Pop quiz: what relationship factor is the single most common trait in the successful entrepreneur?
My answer: understanding uncertainty. Living with uncertainty
First let me say that I’m not sure. Second, that I might change my mind tomorrow. (Irony intended.) Third, that I know there are seemingly endless lists of traits of the entrepreneur, and I’m guilty of producing several (including my own top 10 list, which is one of the most popular post on this blog).
Today I’m thinking that the single most important trait of the true entrepreneur is establishing a good, healthy long-term relationship with uncertainty. As an entrepreneur, you don’t know for sure, but you act. You program, you contract, you create, you hire, you borrow, you spend, and you act, all like the explorer setting forth into unknown territory.
Planning helps. Research helps. But you have to be able to live with the educated guess.
Understanding Uncertainty is Vital to an Entrepreneur and knowing how to learn and a focus on continuous learning is the fuel required to understand uncertainty.
THE LAWS OF THE F I F T H DISCIPLINE by Peter Senge
1. Today’s problems come from yesterday’s “solutions.”
2. The harder you push, the harder the system pushes back.
3. Behavior grows better before it grows worse.
4. The easy way out usually leads back in
5. The cure can be worse than the disease
6. Faster is slower
7. Cause and effect are not closely related in time and space.
8. Small changes can produce big results—but the areas of highest
leverage are often the least obvious
9. You can have your cake and eat it too—but not at once.
10. Dividing an elephant in half does not produce two small elephants
11. There is no blame
Leadership and the New Science by Margaret Wheatly
Launched a revolution by demonstrating that ideas drawn from quantum physics, chaos theory, and molecular biology could improve organizational performance. Margaret Wheatley called for free-flowing information, individual empowerment, relationship networks, and organizational change that evolves organically — ideas that have become commonplace. Now Wheatley’s updated classic, based on her experiences with these ideas in a diverse number of organizations on five continents, is available in paperback.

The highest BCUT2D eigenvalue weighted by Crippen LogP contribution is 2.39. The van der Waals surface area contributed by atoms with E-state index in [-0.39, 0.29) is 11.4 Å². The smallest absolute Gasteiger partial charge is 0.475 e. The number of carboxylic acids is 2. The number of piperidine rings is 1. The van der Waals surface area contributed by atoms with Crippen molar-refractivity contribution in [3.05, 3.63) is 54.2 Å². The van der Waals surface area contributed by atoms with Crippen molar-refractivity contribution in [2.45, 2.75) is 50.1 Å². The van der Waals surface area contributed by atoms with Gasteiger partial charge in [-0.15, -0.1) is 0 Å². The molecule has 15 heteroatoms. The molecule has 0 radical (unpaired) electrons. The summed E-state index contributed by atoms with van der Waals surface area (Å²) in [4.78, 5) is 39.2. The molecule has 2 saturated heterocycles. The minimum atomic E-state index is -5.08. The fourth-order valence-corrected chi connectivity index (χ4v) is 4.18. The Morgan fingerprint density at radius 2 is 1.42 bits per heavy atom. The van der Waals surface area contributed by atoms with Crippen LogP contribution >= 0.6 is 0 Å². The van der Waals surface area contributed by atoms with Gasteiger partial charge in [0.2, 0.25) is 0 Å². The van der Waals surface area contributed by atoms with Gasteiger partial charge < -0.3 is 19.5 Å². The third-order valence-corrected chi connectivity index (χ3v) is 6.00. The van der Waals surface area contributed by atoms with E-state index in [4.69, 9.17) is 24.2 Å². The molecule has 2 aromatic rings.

[…] Understanding uncertainty is vital to entrepreneurs. You don’t get to know. You have to guess. Make them educated guesses, but they’re still guesses. […]
I also agree with the previous comments. Uncertainty becomes so much more bearable if I can have my trusty Excel-sheet with me. Robust (lots of room for change) and pliable (lots of conditional options) planning and ability to change parameters according to the day-today situation has helped me survive the frequent appearances of Lady Uncertainty.
Being piable … to deal with those uncertainties, you need to be pliable. If you’re rigid, you’ll break or snap. Good “pop quiz” – good thing to keep in mind.
Very true. If you’re not willing to deal with uncertainty almost on a daily basis, then you shouldn’t get in the game.
I don’t feel that planning and research can be relegated to a merely helpful undertaking. I feel that my “educated guesses” come directly from the planning and research. The shadow of uncertainty is always there, but the planning and research, even though there may be no direct related memory of relevant information derived from the research, together with planning, which is an integral partner to research, makes the uncertainty an exciting challenge to be overcome. There is something very heady and fulfilling about facing the uncertainties of business situations and seeing your plan become a successful reality. The journey from uncertainty to success is exciting, and a challenging adventure that can be a very gratifying experience. Is this the good, healthy long term relationship you refer to? Without the research and planning business decisions become lucky guesses.
Great post and I could not agree more. The reality is that we live and work in complex adaptive systems that we cannot control but we can influence. This is an entirely different paradigm and one that requires a unique skill set that will take active development.
Again, really loved the thought.